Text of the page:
Today we honor the memory of Medal of Honor recipient Green Beret Gary Beikirch who passed away today at 74.
Beikirch was a medical aidman with the U.S. Army, who was awarded the Medal of Honor for valorous action while serving with Detachment B-24, Company B, 5th Special Forces Group (Airborne), 1st Special Forces, on April 1, 1970. The group was stationed at Camp Dak Seang in Vietnam’s Kontum Province when the enemy attacked along the Laotion border.
“During the intense firefight that ensued, Beikirch repeatedly exposed himself to enemy fire and mortars to treat the injured and dying and carry them back to shelter, ignoring his own wounds,” a press release stated.
According to his citation, Beikirch ran multiple times into the line of fire to retrieve the bodies of fallen comrades. Despite being wounded by mortar shell fragments, he searched and cared for other casualties until he became incapacitated.
“Pairs of Montagnard troops helped him reach the wounded when it became too difficult to move under his own command,” the release noted. “He continued aiding others until he collapsed and was immediately medevacked from the area.”
After being discharged in 1971, Beikirch went on to pursue higher education, becoming a veterans’ counselor and a middle school guidance counselor, the release said.
President Richard M. Nixon awarded Beikirch with the Medal of Honor on Oct. 15, 1973
Sergeant Beikirch’s Act of Heroism
Congressional Medal of Honor Recipient for conspicuous gallantry and intrepidity in action at the risk of his life above and beyond the call of duty. Sgt. Beikirch, medical aidman, Detachment B-24, Company B, distinguished himself during the defense of Camp Dak Seang. The allied defenders suffered a number of casualties as a result of an intense, devastating attack launched by the enemy from well-concealed positions surrounding the camp. Sgt. Beikirch, with complete disregard for his personal safety, moved unhesitatingly through the withering enemy fire to his fallen comrades, applied first aid to their wounds and assisted them to the medical aid station. When informed that a seriously injured American officer was lying in an exposed position, Sgt. Beikirch ran immediately through the hail of fire. Although he was wounded seriously by fragments from an exploding enemy mortar shell, Sgt. Beikirch carried the officer to a medical aid station. Ignoring his own serious injuries, Sgt. Beikirch left the relative safety of the medical bunker to search for and evacuate other men who had been injured. He was again wounded as he dragged a critically injured Vietnamese soldier to the medical bunker while simultaneously applying mouth-to-mouth resuscitation to sustain his life. Sgt. Beikirch again refused treatment and continued his search for other casualties until he collapsed. Only then did he permit himself to be treated. Sgt. Beikirch’s complete devotion to the welfare of his comrades, at the risk of his life are in keeping with the highest traditions of the military service and reflect great credit on him, his unit, and the U.S. Army.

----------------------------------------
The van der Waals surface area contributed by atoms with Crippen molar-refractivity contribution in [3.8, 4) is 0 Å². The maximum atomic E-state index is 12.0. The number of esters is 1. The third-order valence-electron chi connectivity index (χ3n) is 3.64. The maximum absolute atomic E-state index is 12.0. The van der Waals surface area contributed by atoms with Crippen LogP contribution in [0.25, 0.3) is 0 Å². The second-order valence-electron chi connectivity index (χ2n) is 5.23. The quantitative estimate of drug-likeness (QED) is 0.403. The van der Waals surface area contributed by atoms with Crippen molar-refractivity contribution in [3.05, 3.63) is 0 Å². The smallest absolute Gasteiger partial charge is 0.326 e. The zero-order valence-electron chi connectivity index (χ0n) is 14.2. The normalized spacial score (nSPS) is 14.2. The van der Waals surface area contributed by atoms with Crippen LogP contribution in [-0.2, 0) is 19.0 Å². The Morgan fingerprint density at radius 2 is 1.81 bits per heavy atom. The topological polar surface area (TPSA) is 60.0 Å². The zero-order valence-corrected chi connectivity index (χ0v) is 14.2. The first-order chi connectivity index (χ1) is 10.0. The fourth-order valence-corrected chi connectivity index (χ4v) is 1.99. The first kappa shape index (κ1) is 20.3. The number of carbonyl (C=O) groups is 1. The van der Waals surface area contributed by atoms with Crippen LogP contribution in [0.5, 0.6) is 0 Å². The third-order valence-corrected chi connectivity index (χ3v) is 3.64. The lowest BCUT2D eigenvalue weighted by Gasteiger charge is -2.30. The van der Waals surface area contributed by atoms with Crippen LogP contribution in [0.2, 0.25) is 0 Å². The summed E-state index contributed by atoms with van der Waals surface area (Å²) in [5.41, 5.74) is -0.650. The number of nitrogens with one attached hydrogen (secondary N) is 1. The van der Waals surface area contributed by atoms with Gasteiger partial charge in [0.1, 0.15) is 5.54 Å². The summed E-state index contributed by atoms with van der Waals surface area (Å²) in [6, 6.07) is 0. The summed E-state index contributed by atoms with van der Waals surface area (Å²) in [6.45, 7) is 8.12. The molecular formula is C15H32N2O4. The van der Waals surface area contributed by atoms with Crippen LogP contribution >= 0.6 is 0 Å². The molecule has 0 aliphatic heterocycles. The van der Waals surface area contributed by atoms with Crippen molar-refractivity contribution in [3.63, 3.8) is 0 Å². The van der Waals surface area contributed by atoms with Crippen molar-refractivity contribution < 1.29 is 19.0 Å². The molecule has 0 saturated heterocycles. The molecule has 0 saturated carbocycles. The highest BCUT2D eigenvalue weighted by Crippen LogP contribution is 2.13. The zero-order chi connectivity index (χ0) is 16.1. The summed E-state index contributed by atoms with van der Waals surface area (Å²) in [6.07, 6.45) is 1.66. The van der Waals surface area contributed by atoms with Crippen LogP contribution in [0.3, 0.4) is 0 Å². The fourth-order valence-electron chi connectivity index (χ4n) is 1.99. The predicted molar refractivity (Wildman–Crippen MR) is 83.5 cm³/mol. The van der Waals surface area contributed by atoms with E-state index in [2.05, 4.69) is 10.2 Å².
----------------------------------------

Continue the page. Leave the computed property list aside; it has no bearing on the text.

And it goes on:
The Giant Killer book details the incredible life of the smallest soldier, Green Beret Captain Richard Flaherty along with the harrowing stories from the men of the 101st Airborne in Vietnam. The Giant Killer FB page honors these incredible war heroes making sure their stories of valor and sacrifice are never forgotten. God Bless our Vets! Available now on Amazon & Walmart.
Story by Sarah Sicard